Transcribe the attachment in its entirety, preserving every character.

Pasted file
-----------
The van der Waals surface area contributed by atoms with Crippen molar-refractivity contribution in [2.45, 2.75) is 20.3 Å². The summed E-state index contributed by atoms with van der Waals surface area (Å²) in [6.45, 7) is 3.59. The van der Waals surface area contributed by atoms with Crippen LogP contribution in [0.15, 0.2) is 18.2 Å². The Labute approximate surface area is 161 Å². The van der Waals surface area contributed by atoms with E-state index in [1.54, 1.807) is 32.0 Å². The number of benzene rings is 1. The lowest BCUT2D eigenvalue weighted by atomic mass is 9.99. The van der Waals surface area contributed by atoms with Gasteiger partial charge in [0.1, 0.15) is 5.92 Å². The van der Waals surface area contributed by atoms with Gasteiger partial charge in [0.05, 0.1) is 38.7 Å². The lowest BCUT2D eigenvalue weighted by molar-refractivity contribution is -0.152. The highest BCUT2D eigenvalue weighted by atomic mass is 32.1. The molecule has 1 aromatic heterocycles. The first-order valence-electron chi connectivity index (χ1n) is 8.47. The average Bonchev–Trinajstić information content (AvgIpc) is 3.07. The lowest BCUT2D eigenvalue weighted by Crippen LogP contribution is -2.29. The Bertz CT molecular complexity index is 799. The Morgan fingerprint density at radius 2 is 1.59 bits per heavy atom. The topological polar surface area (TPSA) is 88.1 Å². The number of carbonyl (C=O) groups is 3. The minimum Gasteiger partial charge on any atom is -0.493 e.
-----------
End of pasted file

The van der Waals surface area contributed by atoms with Crippen molar-refractivity contribution in [2.45, 2.75) is 20.3 Å². The summed E-state index contributed by atoms with van der Waals surface area (Å²) in [6.45, 7) is 3.59. The van der Waals surface area contributed by atoms with Crippen LogP contribution in [0.15, 0.2) is 18.2 Å². The Labute approximate surface area is 161 Å². The van der Waals surface area contributed by atoms with E-state index in [1.54, 1.807) is 32.0 Å². The number of benzene rings is 1. The lowest BCUT2D eigenvalue weighted by atomic mass is 9.99. The van der Waals surface area contributed by atoms with Gasteiger partial charge in [0.1, 0.15) is 5.92 Å². The van der Waals surface area contributed by atoms with Gasteiger partial charge in [0.05, 0.1) is 38.7 Å². The lowest BCUT2D eigenvalue weighted by molar-refractivity contribution is -0.152. The highest BCUT2D eigenvalue weighted by atomic mass is 32.1. The molecule has 1 aromatic heterocycles. The first-order valence-electron chi connectivity index (χ1n) is 8.47. The average Bonchev–Trinajstić information content (AvgIpc) is 3.07. The lowest BCUT2D eigenvalue weighted by Crippen LogP contribution is -2.29. The Bertz CT molecular complexity index is 799. The Morgan fingerprint density at radius 2 is 1.59 bits per heavy atom. The topological polar surface area (TPSA) is 88.1 Å². The number of carbonyl (C=O) groups is 3. The minimum Gasteiger partial charge on any atom is -0.493 e.